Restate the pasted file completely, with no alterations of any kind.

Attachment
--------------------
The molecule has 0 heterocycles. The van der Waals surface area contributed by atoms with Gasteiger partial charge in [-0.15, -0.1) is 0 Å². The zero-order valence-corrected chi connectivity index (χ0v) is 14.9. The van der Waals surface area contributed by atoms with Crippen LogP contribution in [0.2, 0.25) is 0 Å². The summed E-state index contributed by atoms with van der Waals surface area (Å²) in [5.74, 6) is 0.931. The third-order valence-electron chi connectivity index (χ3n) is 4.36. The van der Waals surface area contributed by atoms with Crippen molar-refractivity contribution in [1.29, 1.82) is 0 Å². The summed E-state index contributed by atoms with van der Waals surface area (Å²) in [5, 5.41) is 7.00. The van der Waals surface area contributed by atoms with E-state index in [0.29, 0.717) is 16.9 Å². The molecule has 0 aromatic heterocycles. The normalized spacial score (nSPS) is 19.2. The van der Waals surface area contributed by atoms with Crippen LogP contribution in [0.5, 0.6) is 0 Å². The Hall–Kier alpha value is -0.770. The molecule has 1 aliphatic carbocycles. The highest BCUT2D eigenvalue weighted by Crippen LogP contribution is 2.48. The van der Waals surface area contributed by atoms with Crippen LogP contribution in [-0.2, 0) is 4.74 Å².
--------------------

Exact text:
The molecule has 0 heterocycles. The van der Waals surface area contributed by atoms with Gasteiger partial charge in [-0.15, -0.1) is 0 Å². The zero-order valence-corrected chi connectivity index (χ0v) is 14.9. The van der Waals surface area contributed by atoms with Crippen LogP contribution in [0.2, 0.25) is 0 Å². The summed E-state index contributed by atoms with van der Waals surface area (Å²) in [5.74, 6) is 0.931. The third-order valence-electron chi connectivity index (χ3n) is 4.36. The van der Waals surface area contributed by atoms with Crippen molar-refractivity contribution in [1.29, 1.82) is 0 Å². The summed E-state index contributed by atoms with van der Waals surface area (Å²) in [5, 5.41) is 7.00. The van der Waals surface area contributed by atoms with E-state index in [0.29, 0.717) is 16.9 Å². The molecule has 0 aromatic heterocycles. The normalized spacial score (nSPS) is 19.2. The van der Waals surface area contributed by atoms with Crippen LogP contribution in [0.5, 0.6) is 0 Å². The Hall–Kier alpha value is -0.770. The molecule has 1 aliphatic carbocycles. The highest BCUT2D eigenvalue weighted by Crippen LogP contribution is 2.48. The van der Waals surface area contributed by atoms with Crippen LogP contribution in [-0.2, 0) is 4.74 Å².